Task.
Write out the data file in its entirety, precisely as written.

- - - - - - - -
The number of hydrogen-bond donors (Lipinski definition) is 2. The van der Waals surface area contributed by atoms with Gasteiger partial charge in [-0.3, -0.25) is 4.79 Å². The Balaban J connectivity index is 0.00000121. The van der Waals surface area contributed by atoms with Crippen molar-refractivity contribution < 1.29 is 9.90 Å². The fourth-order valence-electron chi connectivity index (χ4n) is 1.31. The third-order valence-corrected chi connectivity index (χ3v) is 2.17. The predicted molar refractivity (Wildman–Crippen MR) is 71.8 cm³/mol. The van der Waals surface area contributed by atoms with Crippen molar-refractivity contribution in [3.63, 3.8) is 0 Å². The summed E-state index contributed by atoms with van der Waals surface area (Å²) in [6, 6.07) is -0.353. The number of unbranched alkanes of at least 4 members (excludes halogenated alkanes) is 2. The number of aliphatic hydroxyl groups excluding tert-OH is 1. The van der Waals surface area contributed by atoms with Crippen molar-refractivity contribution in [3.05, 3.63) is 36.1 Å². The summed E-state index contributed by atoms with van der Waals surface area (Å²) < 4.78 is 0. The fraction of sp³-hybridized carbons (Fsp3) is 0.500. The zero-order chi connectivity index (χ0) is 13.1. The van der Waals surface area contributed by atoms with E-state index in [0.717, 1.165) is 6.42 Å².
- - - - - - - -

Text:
The number of hydrogen-bond donors (Lipinski definition) is 2. The van der Waals surface area contributed by atoms with Gasteiger partial charge in [-0.3, -0.25) is 4.79 Å². The Balaban J connectivity index is 0.00000121. The van der Waals surface area contributed by atoms with Crippen molar-refractivity contribution < 1.29 is 9.90 Å². The fourth-order valence-electron chi connectivity index (χ4n) is 1.31. The third-order valence-corrected chi connectivity index (χ3v) is 2.17. The predicted molar refractivity (Wildman–Crippen MR) is 71.8 cm³/mol. The van der Waals surface area contributed by atoms with Crippen molar-refractivity contribution in [3.63, 3.8) is 0 Å². The summed E-state index contributed by atoms with van der Waals surface area (Å²) in [6, 6.07) is -0.353. The number of unbranched alkanes of at least 4 members (excludes halogenated alkanes) is 2. The number of aliphatic hydroxyl groups excluding tert-OH is 1. The van der Waals surface area contributed by atoms with Crippen molar-refractivity contribution in [3.05, 3.63) is 36.1 Å². The summed E-state index contributed by atoms with van der Waals surface area (Å²) < 4.78 is 0. The fraction of sp³-hybridized carbons (Fsp3) is 0.500. The zero-order chi connectivity index (χ0) is 13.1. The van der Waals surface area contributed by atoms with E-state index in [0.717, 1.165) is 6.42 Å².